By Adaora Uzodi, MD, MPH | April 10, 2018
A European tourist visiting New Orleans from the United Kingdom has been diagnosed with Measles. The Louisiana Department of Health in a newsletter released April 9, 2018 reports that laboratory testing of all samples confirmed the diagnosis. The tourist reportedly arrived New Orleans late last week for an event and is currently hospitalized in a New Orleans hospital. Health Officials are conducting investigations into potentially-exposed persons.
Why is this a big deal?
Measles is one of the most contagious infections and is transmitted when a person with the infection coughs or sneezes. People with Measles are typically contagious from 4 days before the rash develops to 4 days after, so you may have been exposed without knowing it. If you are not protected by vaccination and are exposed, there is a 90% chance that you will develop Measles.
Measles is rare in the United States because of vaccination efforts and was declared eliminated in 2000. Louisiana State has not recorded a case in 10 years. When Measles occurs in the US, it is typically imported by a visitor from areas where Measles is still common. Unvaccinated persons in the US play an important role in propagating the spread.
Measles can cause serious complications such as pneumonia, bronchitis, diarrhea and rarely, inflammation of the brain ( encephalitis) with permanent brain damage. Children below the age of 5 years or children with weakened immunity from cancer or HIV can be severely ill or die from Measles.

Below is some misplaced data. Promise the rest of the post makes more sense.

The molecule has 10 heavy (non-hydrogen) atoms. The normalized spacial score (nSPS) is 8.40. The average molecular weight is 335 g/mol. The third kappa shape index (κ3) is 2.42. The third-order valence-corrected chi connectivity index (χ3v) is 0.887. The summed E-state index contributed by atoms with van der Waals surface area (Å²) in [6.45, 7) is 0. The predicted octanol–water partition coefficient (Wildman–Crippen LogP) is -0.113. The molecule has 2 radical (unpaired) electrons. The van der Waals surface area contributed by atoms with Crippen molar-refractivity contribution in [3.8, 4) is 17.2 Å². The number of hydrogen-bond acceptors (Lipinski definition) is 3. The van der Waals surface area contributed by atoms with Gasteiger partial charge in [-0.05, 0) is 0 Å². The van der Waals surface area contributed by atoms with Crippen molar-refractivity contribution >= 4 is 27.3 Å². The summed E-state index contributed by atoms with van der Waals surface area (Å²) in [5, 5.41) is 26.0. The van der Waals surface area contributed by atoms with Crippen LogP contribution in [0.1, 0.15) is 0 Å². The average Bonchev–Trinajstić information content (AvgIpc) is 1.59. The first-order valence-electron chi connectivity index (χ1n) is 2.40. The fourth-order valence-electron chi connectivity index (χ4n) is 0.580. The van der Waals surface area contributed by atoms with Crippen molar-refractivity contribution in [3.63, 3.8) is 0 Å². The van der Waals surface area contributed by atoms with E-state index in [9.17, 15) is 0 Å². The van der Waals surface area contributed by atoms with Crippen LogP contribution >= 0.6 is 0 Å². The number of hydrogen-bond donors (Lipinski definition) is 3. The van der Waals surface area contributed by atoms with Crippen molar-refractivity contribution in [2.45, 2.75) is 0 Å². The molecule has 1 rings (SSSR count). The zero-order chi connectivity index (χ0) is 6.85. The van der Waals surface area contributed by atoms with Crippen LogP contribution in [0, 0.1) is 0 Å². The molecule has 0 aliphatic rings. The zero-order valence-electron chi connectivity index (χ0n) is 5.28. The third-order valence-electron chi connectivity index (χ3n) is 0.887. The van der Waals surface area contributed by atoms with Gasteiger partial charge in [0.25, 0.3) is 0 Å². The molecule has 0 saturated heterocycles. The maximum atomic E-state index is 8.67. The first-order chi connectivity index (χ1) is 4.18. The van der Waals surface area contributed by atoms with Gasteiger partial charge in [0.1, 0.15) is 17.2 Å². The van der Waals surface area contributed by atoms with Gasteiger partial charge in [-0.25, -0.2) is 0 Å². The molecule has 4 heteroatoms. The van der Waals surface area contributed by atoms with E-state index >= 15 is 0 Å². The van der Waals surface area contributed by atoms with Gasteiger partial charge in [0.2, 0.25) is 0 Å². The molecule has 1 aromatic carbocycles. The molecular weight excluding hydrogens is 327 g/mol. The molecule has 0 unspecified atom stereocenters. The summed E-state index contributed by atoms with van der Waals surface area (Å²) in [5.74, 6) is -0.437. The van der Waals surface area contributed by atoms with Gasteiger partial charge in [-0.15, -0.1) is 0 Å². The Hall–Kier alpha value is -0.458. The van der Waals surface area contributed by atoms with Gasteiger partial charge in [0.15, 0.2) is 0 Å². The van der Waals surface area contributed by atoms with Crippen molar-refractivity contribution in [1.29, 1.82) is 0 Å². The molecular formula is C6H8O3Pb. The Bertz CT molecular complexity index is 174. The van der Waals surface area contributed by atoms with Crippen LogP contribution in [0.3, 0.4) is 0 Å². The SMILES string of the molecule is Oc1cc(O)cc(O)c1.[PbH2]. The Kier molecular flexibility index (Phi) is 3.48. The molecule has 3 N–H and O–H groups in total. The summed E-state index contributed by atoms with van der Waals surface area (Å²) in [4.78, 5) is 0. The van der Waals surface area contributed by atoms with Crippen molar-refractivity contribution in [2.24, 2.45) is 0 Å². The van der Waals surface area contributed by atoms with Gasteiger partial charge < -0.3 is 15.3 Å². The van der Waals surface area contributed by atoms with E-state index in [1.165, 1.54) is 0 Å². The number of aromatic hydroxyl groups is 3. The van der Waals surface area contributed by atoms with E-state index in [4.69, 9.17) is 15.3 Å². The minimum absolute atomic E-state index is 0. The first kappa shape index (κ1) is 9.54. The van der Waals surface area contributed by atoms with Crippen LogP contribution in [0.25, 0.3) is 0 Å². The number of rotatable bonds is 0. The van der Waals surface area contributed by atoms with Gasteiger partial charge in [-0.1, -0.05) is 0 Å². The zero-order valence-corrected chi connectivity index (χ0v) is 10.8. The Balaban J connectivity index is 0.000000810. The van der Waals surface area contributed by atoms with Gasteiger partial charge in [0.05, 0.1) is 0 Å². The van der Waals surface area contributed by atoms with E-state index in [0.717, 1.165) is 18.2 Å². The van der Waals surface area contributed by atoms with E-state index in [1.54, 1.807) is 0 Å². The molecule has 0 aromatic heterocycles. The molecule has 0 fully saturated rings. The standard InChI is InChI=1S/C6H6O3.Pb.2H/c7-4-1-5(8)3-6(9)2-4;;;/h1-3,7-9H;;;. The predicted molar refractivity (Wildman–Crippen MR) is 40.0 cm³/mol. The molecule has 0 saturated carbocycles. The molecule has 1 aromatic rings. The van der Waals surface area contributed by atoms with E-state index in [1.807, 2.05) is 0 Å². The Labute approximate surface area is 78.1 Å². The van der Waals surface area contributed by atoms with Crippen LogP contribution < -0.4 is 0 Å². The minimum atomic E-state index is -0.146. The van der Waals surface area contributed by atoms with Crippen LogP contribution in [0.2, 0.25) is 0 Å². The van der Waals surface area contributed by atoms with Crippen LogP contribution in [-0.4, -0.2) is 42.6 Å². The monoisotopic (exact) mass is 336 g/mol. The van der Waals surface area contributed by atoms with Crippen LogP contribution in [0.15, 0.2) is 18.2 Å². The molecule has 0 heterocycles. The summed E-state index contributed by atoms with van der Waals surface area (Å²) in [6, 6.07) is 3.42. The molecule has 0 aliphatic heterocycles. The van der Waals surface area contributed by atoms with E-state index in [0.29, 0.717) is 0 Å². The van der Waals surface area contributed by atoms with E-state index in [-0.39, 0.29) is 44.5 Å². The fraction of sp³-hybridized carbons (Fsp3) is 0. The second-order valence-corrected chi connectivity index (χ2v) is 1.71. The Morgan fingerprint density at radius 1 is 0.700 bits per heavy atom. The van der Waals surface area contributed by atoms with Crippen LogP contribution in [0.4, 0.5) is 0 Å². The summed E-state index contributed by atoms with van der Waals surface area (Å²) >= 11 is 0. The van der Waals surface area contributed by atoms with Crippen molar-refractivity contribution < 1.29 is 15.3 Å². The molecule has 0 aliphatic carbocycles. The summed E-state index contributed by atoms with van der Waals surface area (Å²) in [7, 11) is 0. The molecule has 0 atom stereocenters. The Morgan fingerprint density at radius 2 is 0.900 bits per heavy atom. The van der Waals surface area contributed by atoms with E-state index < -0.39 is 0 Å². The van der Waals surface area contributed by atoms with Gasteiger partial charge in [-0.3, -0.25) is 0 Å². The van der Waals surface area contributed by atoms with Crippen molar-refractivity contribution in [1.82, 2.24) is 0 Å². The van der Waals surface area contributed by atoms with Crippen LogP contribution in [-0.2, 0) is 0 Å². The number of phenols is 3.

What are the symptoms of Measles?
It takes an average of 8- 12 days after one is exposed to develop symptoms of Measles. It may take as long as 21 days. The infection first begins with fever, runny nose, cough and pink eyes. These are followed by a distinctive rash that begins in the face and spreads downwards to the legs.
How is Measles treated?
There is no specific medication that effectively treats Measles. Treatment is aimed at relieving symptoms e.g rest, fluids, fever-reducing medications. An antiviral called ribavirin is sometimes prescribed for children who are very ill but it is not clear that it makes a difference. Vitamin A is also given because this helps with healing and recovery.
How is Measles prevented?
Measles is a great example for why vaccination saves lives. The MMR vaccine given to children before school entry works very well . When the recommended 2 doses are given, it offers up to 99% protection so a fully vaccinated child almost never gets Measles.
-Please have your child updated on his/her MMR vaccine unless there are medical reasons why he/she cannot receive it
-Wash your hands frequently and avoid sharing personal items
-When coughing or sneezing, cover your nose or mouth with tissue or your elbow
-Children who are unvaccinated and are exposed to a person with Measles should receive the MMR vaccine immediately as this can offer protection up to 72 hours after the exposure. If your child cannot receive the vaccine for medical reasons, discuss other options with your provider.
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image credit: CDC image library